In 2000, as the coordinators of the European delegation in the Beijing +5 debates, we secured recognition of local governments as key actors in the implementation of the Beijing Action Plan. Today, it is necessary to assess where we stand in this regard. We must prepare for extensive talks and ensure that local and regional governments are fully taken into consideration by the United Nations system as a fundamental decision-making level to improve the daily lives of women, who represent half the world’s population.

 

This objective runs parallel to the attainment of SDG 5 of the United Nations’ 2030 Agenda pertaining to gender equality. Every year, UN Women provides statistics measuring the progress made towards this goal. Here are some of the figures for 2019:
- 49 countries still do not have any laws protecting women against domestic violence;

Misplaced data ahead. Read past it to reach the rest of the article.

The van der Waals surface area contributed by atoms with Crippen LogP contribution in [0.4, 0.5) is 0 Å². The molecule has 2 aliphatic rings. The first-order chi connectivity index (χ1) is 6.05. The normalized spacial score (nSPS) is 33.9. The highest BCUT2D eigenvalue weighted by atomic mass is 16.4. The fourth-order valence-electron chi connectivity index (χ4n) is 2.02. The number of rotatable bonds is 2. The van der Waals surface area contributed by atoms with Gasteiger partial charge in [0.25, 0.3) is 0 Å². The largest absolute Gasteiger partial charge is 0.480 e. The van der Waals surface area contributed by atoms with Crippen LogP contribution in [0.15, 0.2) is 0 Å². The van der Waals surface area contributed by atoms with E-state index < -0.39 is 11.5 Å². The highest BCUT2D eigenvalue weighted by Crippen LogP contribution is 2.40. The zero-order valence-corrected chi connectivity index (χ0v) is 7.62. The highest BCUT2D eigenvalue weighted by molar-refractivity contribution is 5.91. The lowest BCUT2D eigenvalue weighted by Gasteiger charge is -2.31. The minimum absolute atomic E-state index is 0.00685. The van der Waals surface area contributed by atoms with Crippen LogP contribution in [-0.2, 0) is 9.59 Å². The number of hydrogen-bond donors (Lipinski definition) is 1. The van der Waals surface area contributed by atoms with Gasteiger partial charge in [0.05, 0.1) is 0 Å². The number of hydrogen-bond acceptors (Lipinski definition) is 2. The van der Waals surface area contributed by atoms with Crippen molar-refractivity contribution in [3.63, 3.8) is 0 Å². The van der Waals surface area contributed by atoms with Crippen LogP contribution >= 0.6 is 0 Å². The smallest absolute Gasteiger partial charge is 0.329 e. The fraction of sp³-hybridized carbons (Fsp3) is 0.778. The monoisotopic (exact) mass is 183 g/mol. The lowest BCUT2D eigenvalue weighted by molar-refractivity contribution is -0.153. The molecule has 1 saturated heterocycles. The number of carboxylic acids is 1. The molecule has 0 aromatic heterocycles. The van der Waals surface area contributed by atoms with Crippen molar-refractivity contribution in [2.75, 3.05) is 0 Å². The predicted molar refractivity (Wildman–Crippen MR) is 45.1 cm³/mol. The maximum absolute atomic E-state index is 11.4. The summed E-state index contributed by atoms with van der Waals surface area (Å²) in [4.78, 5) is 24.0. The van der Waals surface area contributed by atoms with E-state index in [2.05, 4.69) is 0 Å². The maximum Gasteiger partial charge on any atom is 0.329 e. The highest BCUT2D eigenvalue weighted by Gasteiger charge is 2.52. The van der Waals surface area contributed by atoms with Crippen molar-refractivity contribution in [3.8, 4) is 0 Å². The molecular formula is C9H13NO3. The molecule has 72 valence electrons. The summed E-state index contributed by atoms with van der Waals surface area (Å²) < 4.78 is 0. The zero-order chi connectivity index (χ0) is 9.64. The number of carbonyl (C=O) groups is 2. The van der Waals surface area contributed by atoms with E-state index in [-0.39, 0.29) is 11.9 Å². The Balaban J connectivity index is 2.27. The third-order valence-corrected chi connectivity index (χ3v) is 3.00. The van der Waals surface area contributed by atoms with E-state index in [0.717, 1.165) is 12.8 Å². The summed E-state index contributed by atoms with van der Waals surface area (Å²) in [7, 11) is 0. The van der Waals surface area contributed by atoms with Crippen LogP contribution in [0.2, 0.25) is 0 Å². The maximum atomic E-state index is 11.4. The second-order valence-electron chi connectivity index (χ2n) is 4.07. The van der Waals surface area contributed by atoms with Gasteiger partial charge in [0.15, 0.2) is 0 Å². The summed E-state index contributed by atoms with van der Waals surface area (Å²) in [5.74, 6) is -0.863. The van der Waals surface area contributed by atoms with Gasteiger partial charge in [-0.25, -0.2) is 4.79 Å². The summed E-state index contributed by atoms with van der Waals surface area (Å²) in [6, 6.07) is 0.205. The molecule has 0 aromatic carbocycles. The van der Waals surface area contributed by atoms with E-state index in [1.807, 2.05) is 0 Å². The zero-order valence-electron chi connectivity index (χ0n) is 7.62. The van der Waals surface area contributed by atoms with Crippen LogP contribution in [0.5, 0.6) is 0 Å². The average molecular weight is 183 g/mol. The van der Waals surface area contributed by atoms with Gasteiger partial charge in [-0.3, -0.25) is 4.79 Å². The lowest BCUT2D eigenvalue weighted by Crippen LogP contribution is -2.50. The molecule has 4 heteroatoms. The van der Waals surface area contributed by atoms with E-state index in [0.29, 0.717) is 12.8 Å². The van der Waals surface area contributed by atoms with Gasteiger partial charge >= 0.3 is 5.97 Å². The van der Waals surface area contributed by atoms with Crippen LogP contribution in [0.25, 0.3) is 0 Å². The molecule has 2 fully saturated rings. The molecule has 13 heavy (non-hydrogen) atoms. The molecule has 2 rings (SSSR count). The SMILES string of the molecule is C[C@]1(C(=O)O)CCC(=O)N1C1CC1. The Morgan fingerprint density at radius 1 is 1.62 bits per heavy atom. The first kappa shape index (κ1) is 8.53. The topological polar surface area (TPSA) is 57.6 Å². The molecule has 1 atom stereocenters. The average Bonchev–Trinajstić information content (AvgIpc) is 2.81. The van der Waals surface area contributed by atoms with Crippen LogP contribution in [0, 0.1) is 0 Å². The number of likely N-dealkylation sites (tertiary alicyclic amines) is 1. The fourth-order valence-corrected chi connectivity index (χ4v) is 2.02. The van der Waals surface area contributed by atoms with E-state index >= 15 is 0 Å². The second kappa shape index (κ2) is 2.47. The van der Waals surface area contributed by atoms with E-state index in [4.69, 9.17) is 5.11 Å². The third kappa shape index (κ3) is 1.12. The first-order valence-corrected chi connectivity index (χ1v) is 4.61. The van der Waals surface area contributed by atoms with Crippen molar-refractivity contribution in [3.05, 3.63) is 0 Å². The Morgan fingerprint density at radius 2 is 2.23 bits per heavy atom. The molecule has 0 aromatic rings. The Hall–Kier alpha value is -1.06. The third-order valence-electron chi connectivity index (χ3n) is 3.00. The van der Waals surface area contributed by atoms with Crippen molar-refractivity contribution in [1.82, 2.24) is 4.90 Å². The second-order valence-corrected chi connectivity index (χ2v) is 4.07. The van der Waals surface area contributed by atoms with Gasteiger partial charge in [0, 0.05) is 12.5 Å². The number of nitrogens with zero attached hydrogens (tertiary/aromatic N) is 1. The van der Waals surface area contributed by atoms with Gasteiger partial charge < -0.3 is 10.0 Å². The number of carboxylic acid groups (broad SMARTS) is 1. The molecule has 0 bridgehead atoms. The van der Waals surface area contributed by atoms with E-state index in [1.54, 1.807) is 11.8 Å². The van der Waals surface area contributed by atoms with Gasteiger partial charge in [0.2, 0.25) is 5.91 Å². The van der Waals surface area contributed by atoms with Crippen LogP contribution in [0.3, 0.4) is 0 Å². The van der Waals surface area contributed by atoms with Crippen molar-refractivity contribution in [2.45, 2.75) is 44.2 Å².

- 39 countries have laws preventing women from enjoying the same inheritance rights as male offspring;
- According to data from 87 countries, 20% of women under 50 as well as girls have suffered from physical and/or sexual abuse at the hands of someone close to them within the last 12 months;
- Each year, harmful practices such as child marriages deprive 15 million girls under 18 of their childhood all around the world;
- Women take on 2.6 times as many family tasks and unpaid domestic work as men.
- While more women have had access to political positions in recent years, especially following the adoption of specific quotas, women still only occupy 23.7% of seats in the national parliaments, a percentage that is a far cry from parity.

 

The list is long and goes on and confirms that there still is quite a way to go, mostly uphill. UCLG is committed to this struggle. It is truly an honour and a pleasure for me to be able to make my own modest contribution, putting to use my knowledge and experience, with the added joy of collaborating with a team and members who are working together for a more just and fair world, thus ensuring a better life for its inhabitants. I invite you to follow along on this journey which will be shared on these pages.